The return of a character not seen in a very long time forms the basis of another genuinely fine episode, in a run of genuinely fine episodes. Warning! Even more spoilers than usual!
Life on Babylon 5 is settling back into a comfortable routine, even against the backdrop of the Narn/Centauri conflict. Sheridan seems to have found a way to continue helping Narn refugees without overloading the station. He and Delenn are becoming more comfortable with each other than ever before. He also has come to feel a strong rapport with his command staff. Even his personal conspiracy, involving himself, Garibaldi, Stephen, and Susan, is becoming more comfortable and cozy, with Sheridan finding himself inclined to expand the group by one member when Garibaldi suggests that station telepath Talia Winters would make a strong ally.
However, as Sheridan will note later in the episode, any time you start feeling comfortable, the universe will come along and kick you in the butt. Lyta Alexander, Babylon 5's first station telepath, has returned with a dire warning. The Psi Corps has planted a sleeper agent in the midst of the command staff, an agent who doesn't even know that he or she is working for the Corps. Lyta does have a way of exposing that sleeper agent, a code word that she can telepathically transmit. There's only one problem; when Lyta transmits the, it will reveal the agent, but it will also destroy the personality of the man or woman carrying that agent.
As Sheridan weighs the need for security against the potential death of an innocent victim (the carrier is completely unaware of his or her nature), another of Lyta's predictions comes true. The sleeper is programmed to protect itself from being revealed. With Lyta revealed as a threat to its cover, the sleeper makes her a target for assassination!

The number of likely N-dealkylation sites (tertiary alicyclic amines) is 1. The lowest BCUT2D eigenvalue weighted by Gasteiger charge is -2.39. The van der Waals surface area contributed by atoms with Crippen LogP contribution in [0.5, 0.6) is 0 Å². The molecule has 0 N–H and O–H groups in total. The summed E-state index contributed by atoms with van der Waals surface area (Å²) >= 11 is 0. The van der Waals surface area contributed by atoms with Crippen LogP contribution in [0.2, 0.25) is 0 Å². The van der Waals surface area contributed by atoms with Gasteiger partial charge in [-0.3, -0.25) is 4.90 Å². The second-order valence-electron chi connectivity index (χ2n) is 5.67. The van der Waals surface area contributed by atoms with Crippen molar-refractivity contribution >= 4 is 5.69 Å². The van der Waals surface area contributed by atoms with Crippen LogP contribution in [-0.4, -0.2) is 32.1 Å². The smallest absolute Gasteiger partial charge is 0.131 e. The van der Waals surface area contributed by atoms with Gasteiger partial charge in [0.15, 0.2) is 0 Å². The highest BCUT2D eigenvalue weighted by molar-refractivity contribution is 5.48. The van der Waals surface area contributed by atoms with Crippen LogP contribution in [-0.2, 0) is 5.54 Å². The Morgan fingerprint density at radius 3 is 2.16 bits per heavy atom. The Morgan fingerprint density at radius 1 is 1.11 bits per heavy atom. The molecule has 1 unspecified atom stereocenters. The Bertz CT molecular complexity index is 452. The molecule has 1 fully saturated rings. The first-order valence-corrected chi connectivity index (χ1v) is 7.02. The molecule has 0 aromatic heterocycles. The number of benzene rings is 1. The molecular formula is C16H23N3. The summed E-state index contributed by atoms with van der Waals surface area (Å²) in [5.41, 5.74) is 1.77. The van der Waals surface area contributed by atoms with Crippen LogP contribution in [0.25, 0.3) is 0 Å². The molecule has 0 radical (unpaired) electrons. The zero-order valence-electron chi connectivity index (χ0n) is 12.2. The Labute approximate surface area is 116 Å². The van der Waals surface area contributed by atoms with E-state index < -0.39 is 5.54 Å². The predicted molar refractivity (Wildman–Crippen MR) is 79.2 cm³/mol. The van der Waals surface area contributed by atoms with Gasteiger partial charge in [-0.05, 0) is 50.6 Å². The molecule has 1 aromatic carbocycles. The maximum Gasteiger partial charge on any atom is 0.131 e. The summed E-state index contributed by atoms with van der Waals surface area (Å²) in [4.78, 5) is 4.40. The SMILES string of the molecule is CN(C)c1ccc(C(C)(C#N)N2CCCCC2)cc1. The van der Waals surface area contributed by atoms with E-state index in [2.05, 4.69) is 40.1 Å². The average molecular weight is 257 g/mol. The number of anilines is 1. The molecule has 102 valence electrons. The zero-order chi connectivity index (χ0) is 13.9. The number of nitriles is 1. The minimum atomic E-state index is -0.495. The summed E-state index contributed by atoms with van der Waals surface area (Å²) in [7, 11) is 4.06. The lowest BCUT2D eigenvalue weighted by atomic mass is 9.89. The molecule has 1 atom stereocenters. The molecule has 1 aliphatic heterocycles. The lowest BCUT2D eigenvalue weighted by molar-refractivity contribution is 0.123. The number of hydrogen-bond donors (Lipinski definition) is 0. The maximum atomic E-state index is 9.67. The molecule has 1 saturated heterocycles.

Back in my review of Midnight on the Firing Line, I expressed my disappointment at the replacement of Lyta Alexander with Talia Winters, on the grounds that I had difficulty warming to Andrea Thompson in the same way I warmed to Patricia Tallman. I said something along the lines of wishing they had been able to keep Tallman throughout, rather than going down a 2-season "blind alley" with Talia.
I was wrong.
Not about Tallman vs. Thompson. I still far prefer Patricia Tallman. I find her more appealing and her performance more authentic (though her really good material doesn't come until much later). Still, I was wrong that it would have been better to have had her throughout. Certainly, it would have been smoother. In a season and a half, much gets set up for Talia that never will be paid off. In the process of this, however, we did receive two things that I think Babylon 5 would have been much poorer without.
The first was the character of Bester. Bester was introduced in Mind War, an episode that existed solely to nudge Talia down the arc path that Lyta had already been pushed toward in the series pilot. Whether we would have gotten a Bester figure later in the arc or not, without Talia, there would have been no need to introduce Bester at that point. With the benefit of hindsight, it is impossible to envision Babylon 5 without its most multi-layered villain.
The second is this episode, in which Lyta makes a very memorable return to the arc, in a story that ties together bits of the series' past with other bits that are yet to come.
There are many areas in which Divided Loyalties succeeds. It re-establishes Lyta expertly, and does so in a very short time frame. It manages to tie Lyta into the arc we have seen to date, by tying her to the Mars resistance. At the same time, it builds off the character's one prior series appearance; all her personal motivations in this episode stem directly from her scan of Kosh way back in The Gathering.
The episode also does an expert job of building suspense. The idea of flushing out a mole in the station command staff is an intriguing one, and one that allows Straczynski to bring back a plot element he had previously discarded with the loss of The Gathering's Takashima - namely, an enemy agent that doesn't know he or she is an enemy. Misdirection is wonderfully applied by manipulating the audience to suspect Susan through much of the episode. Also, Susan's own aversion to telepathic scans, previously alluded to in Midnight on the Firing Line and a major plot point in Eyes, is expanded on here, with a fuller explanation of her antipathy toward Psi Corps given.